Jim Cullen: Review of Mike Rose's "Back to School: Why Everyone Deserves a Second Chance at Education" (New Press, 2012)
Jim Cullen, who teaches at the Ethical Culture Fieldston School in New York, is a book review editor at HNN. His new book, Sensing the Past: Hollywood Stars and Historical Visions, is slated for publication by Oxford University Press later this year. Cullen blogs at American History Now.
The 2011 Tom Hanks film Larry Crowne isn't a very good movie -- it isn't even really a very good Tom Hanks movie -- but it is salutary in one very important respect. In telling the story of a laid-off retail worker who goes back to community college, the film focuses attention on the reality of higher education in contemporary life: that the typical undergraduate is not the 18-to-22 year old attending a four-year liberal arts institution who tends to get most of the attention in contemporary educational discourse. Instead, the middle-aged title character finds himself immersed in a polyglot community of adults (some young, some less so) striving to pick up lost threads or missed opportunities.
This is a story that Mike Rose knows well. Rose has spent a long and illustrious career chronicling the lives of working-class people striving for dignity in work, in school and in the connection between them. In Back to School, he focuses specifically on returning students, and passionate hopes as well as serious obstacles apparent in settings where the American Dream is won and lost most vividly.
Rose, who teaches at the UCLA School of Education and Information Studies, is a policy wonk -- he navigates debates between those who advocate college for all versus those who emphasize vocational training, among others -- but a strong empirical empathy animates his work. You'll find data-driven metrics here, but the heart of the book rests on close observation of the realities and aspirations of individual lives, which are limned with economy and insight. (In this regard, his work is strongly reminiscent of the work of my late father-in-law, education reformer Ted Sizer.) This sense of intimacy with his subjects makes clear what statistics often show: that resumed educations are often marked by false starts, unrealized remediation, and unachieved benchmarks. It also makes clear what statistics don't: often invisible barriers involving health, employment and childcare; heroic persistence; slow but steady progress. In recent years, elected officials have shown increasing awareness that community and vocational schools have been overlooked as hugely valuable social resources. While the attention is bracing, Rose is concerned that they may end up even more overburdened than they already are, and subject to unrealistic expectations. Impatient officials are anxious to cut remedial programs, for example, unaware that they've always been a staple of such institutions, and require more, not less support.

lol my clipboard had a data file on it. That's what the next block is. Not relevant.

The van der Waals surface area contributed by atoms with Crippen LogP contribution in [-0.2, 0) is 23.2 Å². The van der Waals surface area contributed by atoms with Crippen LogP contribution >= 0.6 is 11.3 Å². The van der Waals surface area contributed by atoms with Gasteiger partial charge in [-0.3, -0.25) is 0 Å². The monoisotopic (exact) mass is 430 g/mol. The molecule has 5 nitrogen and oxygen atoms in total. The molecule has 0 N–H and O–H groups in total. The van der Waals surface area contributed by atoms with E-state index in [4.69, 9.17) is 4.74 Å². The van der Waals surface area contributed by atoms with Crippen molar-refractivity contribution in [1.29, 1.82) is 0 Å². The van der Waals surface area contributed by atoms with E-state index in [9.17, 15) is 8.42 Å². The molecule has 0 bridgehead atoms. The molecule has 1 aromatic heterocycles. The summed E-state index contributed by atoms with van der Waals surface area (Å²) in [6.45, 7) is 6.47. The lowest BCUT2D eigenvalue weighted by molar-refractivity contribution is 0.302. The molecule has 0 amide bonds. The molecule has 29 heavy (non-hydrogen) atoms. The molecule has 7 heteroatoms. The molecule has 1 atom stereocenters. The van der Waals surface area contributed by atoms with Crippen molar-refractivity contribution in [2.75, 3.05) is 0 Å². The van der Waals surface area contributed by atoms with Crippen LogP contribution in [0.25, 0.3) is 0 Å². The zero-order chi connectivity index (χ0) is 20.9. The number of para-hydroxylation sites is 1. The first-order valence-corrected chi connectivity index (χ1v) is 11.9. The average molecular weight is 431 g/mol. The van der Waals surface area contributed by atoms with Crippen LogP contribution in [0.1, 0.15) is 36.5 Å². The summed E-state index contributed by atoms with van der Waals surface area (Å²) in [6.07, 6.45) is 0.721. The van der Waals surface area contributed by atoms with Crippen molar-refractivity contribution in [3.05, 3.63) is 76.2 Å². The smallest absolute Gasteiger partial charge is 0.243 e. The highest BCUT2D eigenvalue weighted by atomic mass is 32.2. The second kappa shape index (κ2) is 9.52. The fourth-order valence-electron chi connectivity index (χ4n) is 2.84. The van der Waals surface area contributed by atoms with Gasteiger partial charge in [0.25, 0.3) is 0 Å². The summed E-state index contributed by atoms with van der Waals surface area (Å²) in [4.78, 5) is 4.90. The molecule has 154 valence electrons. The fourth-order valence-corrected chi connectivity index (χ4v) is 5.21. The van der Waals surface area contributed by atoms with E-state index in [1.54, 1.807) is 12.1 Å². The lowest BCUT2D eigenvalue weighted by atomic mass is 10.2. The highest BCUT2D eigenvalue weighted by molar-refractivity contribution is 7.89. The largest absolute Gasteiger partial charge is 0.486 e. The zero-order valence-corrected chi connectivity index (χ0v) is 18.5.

Which is not to say that Rose is an apologist for them. He's particularly concerned about the way basic courses in a variety of subjects assume a lowest-common denominator pedagogy that's been in place for almost a century. Rather than teach students using materials developed with children in mind, he advocates a more richly contextualized approach attentive the lived experiences, social capital, and intellectual curiosity even the least prepared students bring to the classroom. (Such an approach would require comparable attention paid to the faculty for such courses, who are typically poorly trained and compensated for such work.) He argues for a similarly integrated approach to vocational training, with literacy and numeracy woven into the fabric of instruction. He gives examples where such instruction is taking place.
Above all, Rose is a pragmatist. Certainly, he says community colleges need more money, recognizing the headwinds any such assertions face. But his ideas are also granular and concrete: improving signage in academic buildings; explaining how the index or glossary of a book works; considering the way courses are numbered and combined. He understands that there can be honest disagreements about how much freedom or structure students should be given, and appreciates -- as anyone who listens to such students must -- how important getting a job is as a justification for getting an associate or bachelor's degree. But he finally insists on the civic dimensions of even the most utilitarian of educations, and the dignity of even the most "menial" work. There's simply no such thing as unskilled labor.
In short, Rose's idealism is the best kind: informed, tough-minded, self-aware. Those of us who inhabit lives on the cushier side of the educational boundary should honor, and act upon, his profoundly democratic spirit.
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